I've a package named Artha which I distribute as source and (deb) binaries for x86 and x86_64 architectures i.e. I've the experience in making deb files. I got quite a few requests for setting up a PPA. I thought I'll do it for the upcoming release. Artha in Ubuntu's repository is of version 1.0.2 and I'm trying to create a PPA for Artha 1.0.3.

I read Launchpad's Personal Package Archive docs, and the PPA is now set up, but this page on versioning says that for a package like Artha which is already in Ubuntu's repos, named artha-1.0.2-1ubuntu1 the PPA version should be artha-1.0.3-1ubuntu1ppa1, so that when Ubuntu's repos update to 1.0.3 of Artha, it supersedes my PPA's package.

When I usually make my .deb package, I get these files

  • artha_1.0.3.orig.tar.bz2
  • artha_1.0.3-1.debian.tar.gz
  • artha_1.0.3-1.dsc
  • artha_1.0.3-1_amd64.build
  • artha_1.0.3-1_amd64.changes
  • artha_1.0.3-1_amd64.deb

and their equivalents for i386. This page on uploading to a PPA says that the files .dsc, .changes and .debian.tar.gz will be uploaded.

Here's my confusion. How'd I make these files have the aforementioned version? i.e. with the "ppa" suffix? Surely, I feel, manually renaming Artha's source package extracted directory doesn't seem the right way.

Also should I debuild -S -sd or debuild -S -sa? The Launchpad page says alternative version of an existing package should use the former. This sounds ambiguous for me. What does this mean? Does an updated version count as an alternative version?

There're many detailed pages on setting up a PPA. But they're for setting up only once, while PPAs are all about giving updates to a particular package faster and maintainability is very important, I'd be great if someone could point me to such a document which talks about making updates, etc. i.e. about things that happen to a PPA after the initial upload.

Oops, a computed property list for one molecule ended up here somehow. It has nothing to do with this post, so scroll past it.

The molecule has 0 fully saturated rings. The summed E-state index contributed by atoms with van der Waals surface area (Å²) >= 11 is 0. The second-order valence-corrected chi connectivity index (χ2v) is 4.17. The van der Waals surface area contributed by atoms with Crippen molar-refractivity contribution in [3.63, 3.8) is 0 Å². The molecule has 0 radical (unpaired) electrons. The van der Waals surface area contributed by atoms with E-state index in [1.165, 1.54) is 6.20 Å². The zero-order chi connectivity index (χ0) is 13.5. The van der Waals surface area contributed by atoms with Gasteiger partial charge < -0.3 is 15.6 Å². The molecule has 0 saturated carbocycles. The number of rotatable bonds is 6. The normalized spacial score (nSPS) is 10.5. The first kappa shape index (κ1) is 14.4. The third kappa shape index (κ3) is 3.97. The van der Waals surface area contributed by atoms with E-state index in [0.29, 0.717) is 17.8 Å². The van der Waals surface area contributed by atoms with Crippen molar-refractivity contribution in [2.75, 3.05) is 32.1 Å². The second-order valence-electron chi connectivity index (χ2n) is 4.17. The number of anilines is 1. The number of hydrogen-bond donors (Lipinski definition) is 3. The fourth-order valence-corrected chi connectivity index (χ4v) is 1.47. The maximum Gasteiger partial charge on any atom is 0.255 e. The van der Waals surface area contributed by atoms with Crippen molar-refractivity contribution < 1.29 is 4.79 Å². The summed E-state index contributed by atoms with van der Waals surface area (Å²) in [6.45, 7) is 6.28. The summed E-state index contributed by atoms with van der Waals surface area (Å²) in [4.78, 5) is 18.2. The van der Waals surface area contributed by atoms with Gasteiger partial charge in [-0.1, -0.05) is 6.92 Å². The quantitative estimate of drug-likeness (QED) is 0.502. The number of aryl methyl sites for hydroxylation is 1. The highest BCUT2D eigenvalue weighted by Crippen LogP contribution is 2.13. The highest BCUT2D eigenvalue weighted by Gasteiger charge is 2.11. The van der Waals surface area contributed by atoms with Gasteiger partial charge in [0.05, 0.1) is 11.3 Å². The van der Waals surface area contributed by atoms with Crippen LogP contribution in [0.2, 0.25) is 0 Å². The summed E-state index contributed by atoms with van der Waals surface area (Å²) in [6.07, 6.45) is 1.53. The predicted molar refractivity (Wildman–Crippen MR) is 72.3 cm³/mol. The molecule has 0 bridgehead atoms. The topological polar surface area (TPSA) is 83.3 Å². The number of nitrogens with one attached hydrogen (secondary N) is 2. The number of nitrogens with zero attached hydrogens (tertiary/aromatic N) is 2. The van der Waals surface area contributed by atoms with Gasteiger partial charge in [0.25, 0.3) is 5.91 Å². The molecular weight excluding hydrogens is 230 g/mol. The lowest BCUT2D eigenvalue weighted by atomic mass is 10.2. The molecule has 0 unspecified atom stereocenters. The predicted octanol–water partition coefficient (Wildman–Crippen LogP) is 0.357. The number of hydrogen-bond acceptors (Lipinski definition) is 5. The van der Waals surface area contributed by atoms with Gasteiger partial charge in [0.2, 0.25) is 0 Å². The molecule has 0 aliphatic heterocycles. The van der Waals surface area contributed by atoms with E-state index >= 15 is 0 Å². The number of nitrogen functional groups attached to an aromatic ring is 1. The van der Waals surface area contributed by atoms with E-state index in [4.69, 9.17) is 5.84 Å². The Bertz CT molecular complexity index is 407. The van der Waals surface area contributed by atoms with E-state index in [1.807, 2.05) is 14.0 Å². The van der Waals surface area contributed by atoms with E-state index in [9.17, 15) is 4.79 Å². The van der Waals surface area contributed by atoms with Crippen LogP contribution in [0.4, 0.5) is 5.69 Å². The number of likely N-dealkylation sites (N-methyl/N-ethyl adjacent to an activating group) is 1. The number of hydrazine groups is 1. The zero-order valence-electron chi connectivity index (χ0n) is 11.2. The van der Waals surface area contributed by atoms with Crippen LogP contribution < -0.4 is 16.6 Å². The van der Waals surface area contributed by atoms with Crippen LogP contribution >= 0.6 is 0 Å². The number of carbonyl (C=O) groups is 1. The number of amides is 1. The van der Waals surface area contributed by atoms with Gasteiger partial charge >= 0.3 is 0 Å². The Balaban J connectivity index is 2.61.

1 Answer 1


The version of the resulting package comes from the version number provided in debian/changelog So you must have the appropriate version there.

1.0.3-1 will supersede an Ubuntu only upload versionized 1.0.3-0ubuntu1

$ dpkg --compare-versions 1.0.3-1 le 1.0.3-0ubuntu1 || echo "False"

But it will not supersede a version originating from Debian with Ubuntu changes, i.e. 1.0.3-1ubuntu1

$ dpkg --compare-versions 1.0.3-1 le 1.0.3-1ubuntu1 || echo "False"

The tilda (~) character has a special meaning in version numbers. For example:

$ dpkg --compare-versions 1.0.3-1 le 1.0.3-1~ppa1 || echo "False"

As your package is not originating from Debian, I go with a version number like 1.0.3-0~ppa1 This guarantees that it is less than either a version synced directly from Debian or introduced in Ubuntu,

So your change log should look like:

artha (1.0.3-0~ppa1) quantal; urgency=low

  * New upstream release.

 -- Your Name <[email protected]>  Sun, 07 Oct 2012 13:06:56 -0400

Whether to use debuild -S -sd or debuild -S -sa is really a different question, but here's a brief answer.

-sa ensures that the .orig.tar.bz2 will be uploaded. If you haven't made an upload of this upstream version before, use this.

-sd explicitly makes it so that only the debian.tar.gz or diff.tar.gz are uploaded. This is for when you are making a change to an upstream version that is already available in you target archive or PPA. This is because th original tarball should already be present there.

  • Oh, I forgot to mention that my package is also in the Debian repositories, I guess Ubuntu's repos have it only because of inheritance. Is the above suggested version of 1.0.3-0~ppa1 still holds good?
    – legends2k
    Oct 7, 2012 at 18:13
  • The next synced Debian version will be 1.0.3-1 and override it. Since it is not based on the Debian version, it might be okay. Jul 8, 2013 at 20:06
  • This exposes a little problem: if you are writing a library and version it like 1.2.3-0~ppa1, then you will not be able to write 1.2.3 in Depends section of debian/control. Oct 13, 2015 at 20:40
  • To follow up on Alexander's comment, it may be wiser to change the name of the package to something specific to your needs. May 5, 2019 at 23:03

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